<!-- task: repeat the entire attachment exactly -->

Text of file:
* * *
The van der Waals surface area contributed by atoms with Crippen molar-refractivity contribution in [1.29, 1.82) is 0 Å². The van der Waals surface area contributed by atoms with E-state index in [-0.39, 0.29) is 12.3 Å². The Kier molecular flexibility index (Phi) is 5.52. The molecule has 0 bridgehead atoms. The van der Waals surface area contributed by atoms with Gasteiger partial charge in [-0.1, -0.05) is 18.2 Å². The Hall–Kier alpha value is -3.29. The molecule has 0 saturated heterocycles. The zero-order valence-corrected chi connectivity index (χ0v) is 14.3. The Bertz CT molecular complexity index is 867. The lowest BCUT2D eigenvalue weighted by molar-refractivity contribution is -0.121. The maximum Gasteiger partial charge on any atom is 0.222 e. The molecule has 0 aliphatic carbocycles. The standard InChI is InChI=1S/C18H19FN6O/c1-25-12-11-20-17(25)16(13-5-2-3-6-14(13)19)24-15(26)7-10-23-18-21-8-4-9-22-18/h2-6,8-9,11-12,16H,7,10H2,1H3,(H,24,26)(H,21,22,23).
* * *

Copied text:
The van der Waals surface area contributed by atoms with Crippen molar-refractivity contribution in [1.29, 1.82) is 0 Å². The van der Waals surface area contributed by atoms with E-state index in [-0.39, 0.29) is 12.3 Å². The Kier molecular flexibility index (Phi) is 5.52. The molecule has 0 bridgehead atoms. The van der Waals surface area contributed by atoms with Gasteiger partial charge in [-0.1, -0.05) is 18.2 Å². The Hall–Kier alpha value is -3.29. The molecule has 0 saturated heterocycles. The zero-order valence-corrected chi connectivity index (χ0v) is 14.3. The Bertz CT molecular complexity index is 867. The lowest BCUT2D eigenvalue weighted by molar-refractivity contribution is -0.121. The maximum Gasteiger partial charge on any atom is 0.222 e. The molecule has 0 aliphatic carbocycles. The standard InChI is InChI=1S/C18H19FN6O/c1-25-12-11-20-17(25)16(13-5-2-3-6-14(13)19)24-15(26)7-10-23-18-21-8-4-9-22-18/h2-6,8-9,11-12,16H,7,10H2,1H3,(H,24,26)(H,21,22,23).